College baseball: Hales coming home to play for Catawba
Published 12:00 am Thursday, June 9, 2022
By Mike London
KINGSPORT, Tenn. — Cole Hales will be enrolled this fall at Catawba College and should provide a boost to the Indians in a number of ways.
“Catawba is a great place, and it doesn’t get any better than playing baseball for Coach (Jim) Gantt at Newman Park,” Hales said. “I’ve played for him before.”
It’s been assumed that this would happen eventually, as the Hales family has a multitude of ties with Catawba.
But it’s been one of those long strange trips. There have been several detours. COVID was a factor.
Now a seasoned 21-year-old with a lot of winning baseball under his belt, Hales could be an impact player for the Indians, who had a relatively down season (31-24) for a program that is often one of the best in the Southeast and in Division II.
Hales was still an unknown quantity when he committed to Coker University, a South Atlantic Conference school, prior to what turned out to be his monumental senior year for the Carson Cougars.
In that 2019 season, Hales enjoyed a breakthrough for a stout Carson team coached by Chris Cauble. Hales was in a two-way role, smacking 36 hits and winning 11 times on the mound while striking out 92 batters. He was the Patrick Snider Award winner as Rowan County Pitcher of the Year.
Hales kept it rolling as a .382 hitter with the Rowan County American Legion team in the summer of 2019. That’s when Rowan County Legion head coach/Catawba head coach Jim Gantt got to see Hales practice or play every day, and it was obvious to Gantt that Catawba, which doesn’t miss out on many local Division II players, had missed on Hales.
After a redshirt season at Coker, Hales transferred to Caldwell Tech, a rising junior college program directed by former Lenoir-Rhyne head coach Frank Pait.
COVID short-circuited the 2020 season for baseball players, but Hales got to suit up for Gantt on the NC3 team that replaced Legion ball that summer at Newman Park. Hales was devastating at the plate. He batted .437 with 34 RBIs in an abbreviated season.
Catawba had a backlog of talent for the 2021 season with a number of star seniors taking advantage of the universal COVID redshirt to play again. There was no rush to add Hales, who continued to develop offensively and defensively at Caldwell Tech.
Hales was very solid as a regular for the Cobras in 2021 and he just kept getting better in 2022. In Caldwell Tech’s recently completed campaign, Hales was the most consistent player on a talented team. He was voted Region 10 Player of the Year and helped fuel a history-making Caldwell season that included a 49-7 record and a trip to the Division III World Series in Tennessee.
Caldwell Tech, which had eight Rowan players on the roster, finished third.
“Great experience for all of us and a lot of fun hanging out in a hotel with the guys,” Hales said. “And some good baseball was played. We saw really good arms in the World Series.”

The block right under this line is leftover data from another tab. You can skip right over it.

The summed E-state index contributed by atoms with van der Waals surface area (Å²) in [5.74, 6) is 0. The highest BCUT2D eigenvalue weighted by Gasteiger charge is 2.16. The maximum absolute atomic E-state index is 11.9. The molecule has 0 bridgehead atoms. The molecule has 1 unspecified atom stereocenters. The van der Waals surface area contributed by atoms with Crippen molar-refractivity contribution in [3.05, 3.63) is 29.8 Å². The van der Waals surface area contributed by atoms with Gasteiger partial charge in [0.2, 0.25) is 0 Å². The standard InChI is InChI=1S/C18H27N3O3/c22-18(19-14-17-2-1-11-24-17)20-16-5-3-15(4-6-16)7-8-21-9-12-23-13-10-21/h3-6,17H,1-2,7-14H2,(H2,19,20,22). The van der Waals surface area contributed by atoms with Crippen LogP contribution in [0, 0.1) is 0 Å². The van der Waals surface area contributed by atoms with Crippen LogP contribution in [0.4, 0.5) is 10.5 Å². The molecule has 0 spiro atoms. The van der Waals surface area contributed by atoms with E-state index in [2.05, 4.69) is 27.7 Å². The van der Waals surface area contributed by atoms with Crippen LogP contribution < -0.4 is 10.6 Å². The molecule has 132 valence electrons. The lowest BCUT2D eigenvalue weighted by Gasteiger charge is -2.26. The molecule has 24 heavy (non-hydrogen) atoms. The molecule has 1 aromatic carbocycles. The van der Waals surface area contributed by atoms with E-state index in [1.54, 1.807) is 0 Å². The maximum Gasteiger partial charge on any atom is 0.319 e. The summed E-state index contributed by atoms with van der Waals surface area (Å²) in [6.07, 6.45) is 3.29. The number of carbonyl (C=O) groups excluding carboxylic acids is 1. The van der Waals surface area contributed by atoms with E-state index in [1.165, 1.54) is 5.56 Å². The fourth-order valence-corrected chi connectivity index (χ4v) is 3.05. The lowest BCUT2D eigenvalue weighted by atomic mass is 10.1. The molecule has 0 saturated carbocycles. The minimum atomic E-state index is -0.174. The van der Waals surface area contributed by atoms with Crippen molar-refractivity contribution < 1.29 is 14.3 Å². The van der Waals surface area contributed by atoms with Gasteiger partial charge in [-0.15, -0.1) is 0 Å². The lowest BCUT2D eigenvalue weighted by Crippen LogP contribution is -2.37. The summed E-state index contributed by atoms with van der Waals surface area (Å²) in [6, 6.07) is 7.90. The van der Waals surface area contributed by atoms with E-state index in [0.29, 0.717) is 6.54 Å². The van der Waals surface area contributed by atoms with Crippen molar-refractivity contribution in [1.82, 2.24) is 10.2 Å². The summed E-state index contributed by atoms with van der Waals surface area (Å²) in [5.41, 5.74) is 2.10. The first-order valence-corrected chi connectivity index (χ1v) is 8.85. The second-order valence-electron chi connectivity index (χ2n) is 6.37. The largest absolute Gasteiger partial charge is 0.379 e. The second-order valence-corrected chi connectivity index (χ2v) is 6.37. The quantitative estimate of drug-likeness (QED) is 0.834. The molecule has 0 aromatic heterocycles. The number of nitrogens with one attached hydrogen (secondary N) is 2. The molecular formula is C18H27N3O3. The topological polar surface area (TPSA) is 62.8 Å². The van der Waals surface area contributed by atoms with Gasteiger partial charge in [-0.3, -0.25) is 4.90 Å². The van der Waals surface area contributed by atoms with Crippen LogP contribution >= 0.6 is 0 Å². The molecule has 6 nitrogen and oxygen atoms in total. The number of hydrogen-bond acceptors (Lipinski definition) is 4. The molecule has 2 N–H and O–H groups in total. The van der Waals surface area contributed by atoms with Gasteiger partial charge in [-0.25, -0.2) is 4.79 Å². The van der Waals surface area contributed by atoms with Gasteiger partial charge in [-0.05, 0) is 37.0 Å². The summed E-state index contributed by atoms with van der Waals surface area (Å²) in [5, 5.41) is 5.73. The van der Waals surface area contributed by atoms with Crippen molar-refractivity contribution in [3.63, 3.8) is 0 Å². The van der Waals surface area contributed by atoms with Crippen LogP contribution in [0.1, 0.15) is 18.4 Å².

For the season, Hales batted .358 with 22 extra-base hits and 46 RBIs. He ranked third nationally with 73 runs scored and fourth nationally with 45 walks. He was in the top 20 nationally in hits (71) and stolen bases (31).
“I’ve improved as a hitter in several ways since I played Legion ball,” Hales said. “With experience, you learn your zone, learn what pitches to take and which people you can handle. And I’ve gotten better at pitch recognition. I’m seeing the ball out of the pitcher’s hand quicker than I used to.”
The stolen bases were the biggest surprise on his stat sheet. Hales, who had a triple in the World Series, is not a blazer, but he’s an exceptional base runner.
“I’m still not the fastest guy, but I’ve trimmed down some, and I’m faster than I was in high school,” Hales said. “I’ve made steals an emphasis, and I’ve worked a lot with our coaches on getting big jumps. Steals are a lot more about reading pitchers and their moves, then just pure speed.”
Hales is playing wood bat baseball this summer for the Kingsport Axmen in the Appalachian Summer League. He plays third base, but there are still times when he goes to the mound to close games.
Third base figures to be his primary role for Catawba, but he also could help on the mound.
“I think of myself as a third baseman now,” Hales said. “I’m pretty sure that’s where I’ll stay.”
Catawba assistant coach Curtis Owen scouted Hales back in the fall in a game in Hickory. When Hales finally got an official offer from the Indians, it didn’t take him long to say yes. He took the official visit, but it would be hard to show him a spot on campus he hasn’t seen before.
It’s been a Catawba family for generations.
Hales’ younger sister, Kary, played volleyball and softball for the Indians as a freshman. She led the softball team in just about everything, while batting a team-best .384.
Hales plans a sports management major.